- to enroll or obtain (a sailor) for the crew of a ship by unscrupulous means, as by force or the use of liquor or drugs.
Origin of shanghai
Examples from the Web for shanghaied
Historical Examples of shanghaied
When one is shanghaied, however,—in the hands of buccaneers,—it is too late to withdraw.A Far Country, Complete
The young writer here mentioned has been doped and shanghaied.The Fiction Factory
John Milton Edwards
More than one negro had been shanghaied in that way and smuggled off to sea.Kennedy Square
F. Hopkinson Smith
It wouldn't do some of you people a bit of harm if you were shanghaied yourselves.Moran of the Lady Letty
From the other sailors aboard he learned that he was not the only member of the crew who had been shanghaied.The Mucker
Edgar Rice Burroughs
- to kidnap (a man or seaman) for enforced service at sea, esp on a merchant ship
- to force or trick (someone) into doing something, going somewhere, etc
- Australian and NZ to shoot with a catapult
- Australian and NZ a catapult
Word Origin for shanghai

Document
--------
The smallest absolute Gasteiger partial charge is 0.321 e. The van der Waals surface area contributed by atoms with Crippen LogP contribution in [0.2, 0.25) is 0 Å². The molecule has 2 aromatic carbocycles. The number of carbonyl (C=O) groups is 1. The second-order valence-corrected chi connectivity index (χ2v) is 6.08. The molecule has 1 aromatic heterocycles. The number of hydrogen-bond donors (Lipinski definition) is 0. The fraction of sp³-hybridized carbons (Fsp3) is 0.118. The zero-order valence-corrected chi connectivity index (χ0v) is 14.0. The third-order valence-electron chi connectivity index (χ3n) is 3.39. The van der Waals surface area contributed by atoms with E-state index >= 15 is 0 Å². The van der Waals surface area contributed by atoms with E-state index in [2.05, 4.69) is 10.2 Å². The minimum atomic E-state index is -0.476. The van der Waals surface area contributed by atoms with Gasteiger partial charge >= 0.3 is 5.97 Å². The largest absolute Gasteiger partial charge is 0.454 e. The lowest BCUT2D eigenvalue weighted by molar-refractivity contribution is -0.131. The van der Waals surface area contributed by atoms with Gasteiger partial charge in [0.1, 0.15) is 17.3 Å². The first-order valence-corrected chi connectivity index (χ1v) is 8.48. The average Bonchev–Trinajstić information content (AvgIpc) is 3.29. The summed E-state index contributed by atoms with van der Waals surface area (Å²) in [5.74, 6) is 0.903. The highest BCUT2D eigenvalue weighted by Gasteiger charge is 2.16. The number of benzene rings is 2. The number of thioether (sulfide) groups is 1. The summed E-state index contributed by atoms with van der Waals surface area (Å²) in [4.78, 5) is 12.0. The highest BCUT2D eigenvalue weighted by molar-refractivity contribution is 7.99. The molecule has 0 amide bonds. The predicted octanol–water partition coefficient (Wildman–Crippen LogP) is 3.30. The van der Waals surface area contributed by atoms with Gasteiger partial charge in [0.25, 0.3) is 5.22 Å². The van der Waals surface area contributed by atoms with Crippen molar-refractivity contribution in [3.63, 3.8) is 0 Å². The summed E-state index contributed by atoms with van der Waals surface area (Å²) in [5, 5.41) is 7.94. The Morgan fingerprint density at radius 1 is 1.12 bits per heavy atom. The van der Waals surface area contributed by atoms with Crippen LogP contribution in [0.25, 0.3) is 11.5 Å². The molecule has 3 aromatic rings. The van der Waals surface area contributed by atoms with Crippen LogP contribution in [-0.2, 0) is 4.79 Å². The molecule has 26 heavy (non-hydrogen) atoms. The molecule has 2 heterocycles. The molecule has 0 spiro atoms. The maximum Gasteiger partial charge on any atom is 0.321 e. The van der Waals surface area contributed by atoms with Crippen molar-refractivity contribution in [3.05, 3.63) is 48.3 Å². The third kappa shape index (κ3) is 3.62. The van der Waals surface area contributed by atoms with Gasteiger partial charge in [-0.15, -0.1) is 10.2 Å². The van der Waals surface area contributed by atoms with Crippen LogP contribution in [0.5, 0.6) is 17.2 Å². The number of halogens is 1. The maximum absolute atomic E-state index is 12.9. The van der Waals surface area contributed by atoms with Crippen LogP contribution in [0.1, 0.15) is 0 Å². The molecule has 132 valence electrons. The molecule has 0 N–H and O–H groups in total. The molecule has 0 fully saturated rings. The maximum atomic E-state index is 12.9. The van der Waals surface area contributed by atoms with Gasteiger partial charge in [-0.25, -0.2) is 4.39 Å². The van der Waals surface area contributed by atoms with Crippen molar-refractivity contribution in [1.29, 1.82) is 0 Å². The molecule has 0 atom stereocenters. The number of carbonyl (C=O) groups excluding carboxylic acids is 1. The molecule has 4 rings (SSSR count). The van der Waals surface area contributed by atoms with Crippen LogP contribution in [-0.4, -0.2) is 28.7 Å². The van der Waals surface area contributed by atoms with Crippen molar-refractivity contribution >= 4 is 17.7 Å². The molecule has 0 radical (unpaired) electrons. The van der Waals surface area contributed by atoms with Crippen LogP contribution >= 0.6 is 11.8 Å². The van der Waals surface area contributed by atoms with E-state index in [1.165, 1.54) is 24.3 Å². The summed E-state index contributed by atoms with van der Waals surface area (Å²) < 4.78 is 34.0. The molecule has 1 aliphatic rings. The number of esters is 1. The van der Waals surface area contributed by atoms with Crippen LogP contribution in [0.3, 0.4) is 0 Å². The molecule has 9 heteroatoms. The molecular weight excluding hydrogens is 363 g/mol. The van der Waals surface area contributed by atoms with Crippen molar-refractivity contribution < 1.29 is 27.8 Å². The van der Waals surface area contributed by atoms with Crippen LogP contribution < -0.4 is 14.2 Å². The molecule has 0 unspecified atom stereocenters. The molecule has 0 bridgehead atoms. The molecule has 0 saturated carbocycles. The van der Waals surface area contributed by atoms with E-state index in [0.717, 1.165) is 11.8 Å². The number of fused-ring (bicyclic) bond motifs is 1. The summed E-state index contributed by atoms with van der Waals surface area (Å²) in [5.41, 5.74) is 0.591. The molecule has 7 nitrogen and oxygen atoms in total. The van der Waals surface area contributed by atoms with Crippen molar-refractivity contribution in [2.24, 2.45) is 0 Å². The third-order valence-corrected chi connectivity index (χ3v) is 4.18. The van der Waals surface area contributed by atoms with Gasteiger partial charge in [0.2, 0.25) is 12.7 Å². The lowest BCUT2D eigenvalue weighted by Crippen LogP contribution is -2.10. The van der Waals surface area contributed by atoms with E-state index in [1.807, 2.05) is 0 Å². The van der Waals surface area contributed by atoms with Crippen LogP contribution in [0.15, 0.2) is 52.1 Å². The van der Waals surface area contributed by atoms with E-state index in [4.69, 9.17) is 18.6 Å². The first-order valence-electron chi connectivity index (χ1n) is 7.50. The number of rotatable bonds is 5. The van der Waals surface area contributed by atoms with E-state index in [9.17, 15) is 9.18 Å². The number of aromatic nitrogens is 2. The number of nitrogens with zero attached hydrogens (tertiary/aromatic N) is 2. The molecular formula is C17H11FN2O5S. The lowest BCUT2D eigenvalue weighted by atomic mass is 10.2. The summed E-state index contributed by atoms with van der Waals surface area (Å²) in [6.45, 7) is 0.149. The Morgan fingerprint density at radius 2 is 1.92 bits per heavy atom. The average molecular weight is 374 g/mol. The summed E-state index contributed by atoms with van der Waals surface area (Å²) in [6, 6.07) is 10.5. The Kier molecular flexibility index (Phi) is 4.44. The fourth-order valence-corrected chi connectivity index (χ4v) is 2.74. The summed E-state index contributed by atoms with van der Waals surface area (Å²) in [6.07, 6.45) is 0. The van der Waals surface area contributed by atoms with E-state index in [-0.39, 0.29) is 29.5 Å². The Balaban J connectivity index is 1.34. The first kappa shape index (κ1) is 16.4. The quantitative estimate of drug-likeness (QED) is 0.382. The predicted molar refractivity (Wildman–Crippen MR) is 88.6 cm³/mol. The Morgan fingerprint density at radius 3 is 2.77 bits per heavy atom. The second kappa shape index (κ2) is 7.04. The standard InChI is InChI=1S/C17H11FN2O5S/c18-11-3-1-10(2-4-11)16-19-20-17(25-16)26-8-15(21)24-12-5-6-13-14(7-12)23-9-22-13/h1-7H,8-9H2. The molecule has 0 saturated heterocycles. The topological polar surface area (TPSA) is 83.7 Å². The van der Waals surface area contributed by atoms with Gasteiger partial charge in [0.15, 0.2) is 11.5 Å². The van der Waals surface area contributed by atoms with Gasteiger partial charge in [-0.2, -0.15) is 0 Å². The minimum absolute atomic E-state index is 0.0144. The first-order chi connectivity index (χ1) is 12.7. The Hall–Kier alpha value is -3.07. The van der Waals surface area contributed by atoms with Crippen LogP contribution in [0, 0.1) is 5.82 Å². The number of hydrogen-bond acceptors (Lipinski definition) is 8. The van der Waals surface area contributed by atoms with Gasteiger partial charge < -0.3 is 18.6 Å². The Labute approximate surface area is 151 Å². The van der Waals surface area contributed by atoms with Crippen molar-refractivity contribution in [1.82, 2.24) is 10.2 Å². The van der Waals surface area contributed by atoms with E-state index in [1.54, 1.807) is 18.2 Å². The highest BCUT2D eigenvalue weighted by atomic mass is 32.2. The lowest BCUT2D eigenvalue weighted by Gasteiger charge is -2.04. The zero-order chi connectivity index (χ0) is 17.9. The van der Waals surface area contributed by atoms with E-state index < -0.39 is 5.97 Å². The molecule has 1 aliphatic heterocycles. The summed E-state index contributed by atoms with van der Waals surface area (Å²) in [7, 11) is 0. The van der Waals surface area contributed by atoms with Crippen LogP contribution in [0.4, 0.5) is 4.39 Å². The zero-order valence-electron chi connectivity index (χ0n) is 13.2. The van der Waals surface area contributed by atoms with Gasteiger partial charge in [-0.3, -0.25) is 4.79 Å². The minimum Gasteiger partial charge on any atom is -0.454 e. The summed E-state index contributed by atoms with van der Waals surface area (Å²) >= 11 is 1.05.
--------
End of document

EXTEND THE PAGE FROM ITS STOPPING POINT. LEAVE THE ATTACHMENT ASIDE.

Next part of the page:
- a port in E China, capital of Shanghai municipality (traditionally in SE Jiangsu) near the estuary of the Yangtze: the largest city in China and one of the largest ports in the world; a major cultural and industrial centre, with many universities. Pop: 12 665 000 (2005 est)
Word Origin and History for shanghaied
"to drug a man unconscious and ship him as a sailor," 1854, American English, from the practice of kidnapping to fill the crews of ships making extended voyages, such as to the Chinese seaport of Shanghai.
Chinese seaport, literally "by the sea," from Shang "on, above" + hai "sea." In 19c., a long-legged breed of hens, supposed to have come from there; hence U.S. slang senses relating to long, tall persons or things.